A week ago, Nomura’s Richard Koo wrote a report about the Eurozone’s crisis and its consequence to other countries, like Australia. He was surprised by the degree of caution expressed by local investors there, citing weak loan demand in most parts of the economy, and a substantial increase in savings not seen since 2008 by both household and corporate sector.
“Some are also arguing that Australia, where incomes are lower than in the US but average house prices are much higher, is in the midst of a bubble. Such concerns have been amplified by a nascent decline in house prices in many cities. Adding to worries is the recent slowdown in China, Australia’s leading export market. The Australian manufacturing sector has already been hurt by a strong currency, the result of robust mineral exports and high interest rates, and a drop in mineral exports to China could trigger a broad-based economic deceleration.”
Australia also pursuing austerity despite weak private loan demand
“On the policy front, prime minister Julia Gillard’s bid to bring the federal budget into surplus with higher taxes in spite of a decline in private loan demand could weigh further on the economy. Australia was one of the first countries to implement fiscal stimulus and stem the economic weakness triggered by the Lehman inspired financial crisis. But now the policy debate appears to be shifting in favor of fiscal consolidation—in part because of the events in Greece. It is often said that the person who prevents a crisis is never lauded as a hero.”
Australian banks’ overseas funding one source of concern
“Others argue that while Australian house prices may have begun to slip, large capital inflows from Asia—and particularly from China and Korea—ensure the nation’s housing market will not experience a US-like crash. In the US, where houses listed at $5,000 remain unsold in a city like Detroit, there are also places like San Francisco where robust immigration from Asia has helped support property prices. Australian homebuyers are also unable to take out a mortgage without a down payment, as was common in the US during the bubble: local banks generally require 20% down. And unlike the situation in many US states, where homeowners are able to “return the keys” and tear up their mortgages if the house’s value falls below the outstanding amount of their mortgage, giving up the house in Australia—as in Japan— does not free homeowners from the obligation to pay back the mortgage. This lends support to the argument that housing market weakness is unlikely to snowball as it did in the US.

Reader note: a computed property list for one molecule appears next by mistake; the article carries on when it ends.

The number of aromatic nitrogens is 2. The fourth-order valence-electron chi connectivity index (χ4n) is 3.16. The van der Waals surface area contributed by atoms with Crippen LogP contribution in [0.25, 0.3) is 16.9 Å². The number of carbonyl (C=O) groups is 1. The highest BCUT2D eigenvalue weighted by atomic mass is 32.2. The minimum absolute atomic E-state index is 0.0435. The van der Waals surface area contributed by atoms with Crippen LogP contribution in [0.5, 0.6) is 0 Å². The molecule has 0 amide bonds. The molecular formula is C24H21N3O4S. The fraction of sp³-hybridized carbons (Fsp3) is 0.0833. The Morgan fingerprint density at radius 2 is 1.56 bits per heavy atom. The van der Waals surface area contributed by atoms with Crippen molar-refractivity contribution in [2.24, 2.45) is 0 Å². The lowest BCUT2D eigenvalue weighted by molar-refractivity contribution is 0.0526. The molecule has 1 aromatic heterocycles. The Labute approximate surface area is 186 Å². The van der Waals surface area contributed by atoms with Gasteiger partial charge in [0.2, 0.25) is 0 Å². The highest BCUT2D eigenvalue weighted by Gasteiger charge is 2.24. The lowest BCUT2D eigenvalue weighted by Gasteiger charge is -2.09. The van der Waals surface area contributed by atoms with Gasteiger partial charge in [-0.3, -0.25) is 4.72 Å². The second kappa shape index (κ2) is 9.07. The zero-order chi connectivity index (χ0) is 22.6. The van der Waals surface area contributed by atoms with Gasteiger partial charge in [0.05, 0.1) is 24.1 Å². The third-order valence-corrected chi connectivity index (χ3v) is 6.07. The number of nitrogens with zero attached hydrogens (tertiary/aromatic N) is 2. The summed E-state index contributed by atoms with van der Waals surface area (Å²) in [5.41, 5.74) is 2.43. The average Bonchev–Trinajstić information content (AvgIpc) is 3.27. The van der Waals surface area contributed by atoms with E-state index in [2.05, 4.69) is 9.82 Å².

On the other hand, loans extended by Australian banks exceed deposits, forcing them to rely heavily on overseas funding. Funding costs could increase substantially if overseas lenders began to worry about an economic slowdown or a fall in house prices in Australia. European banks are already pulling back from their global operations, raising concerns about the continued ability of Australian banks to obtain funding. This concern has led to greater caution amongst the Australian banks themselves. In any event, the Australian economy remains a target of envy for the US, Japan, and Europe, but the economy could still experience conditions resembling a balance sheet recession if contractionary fiscal policy were to overlap with a housing market correction.“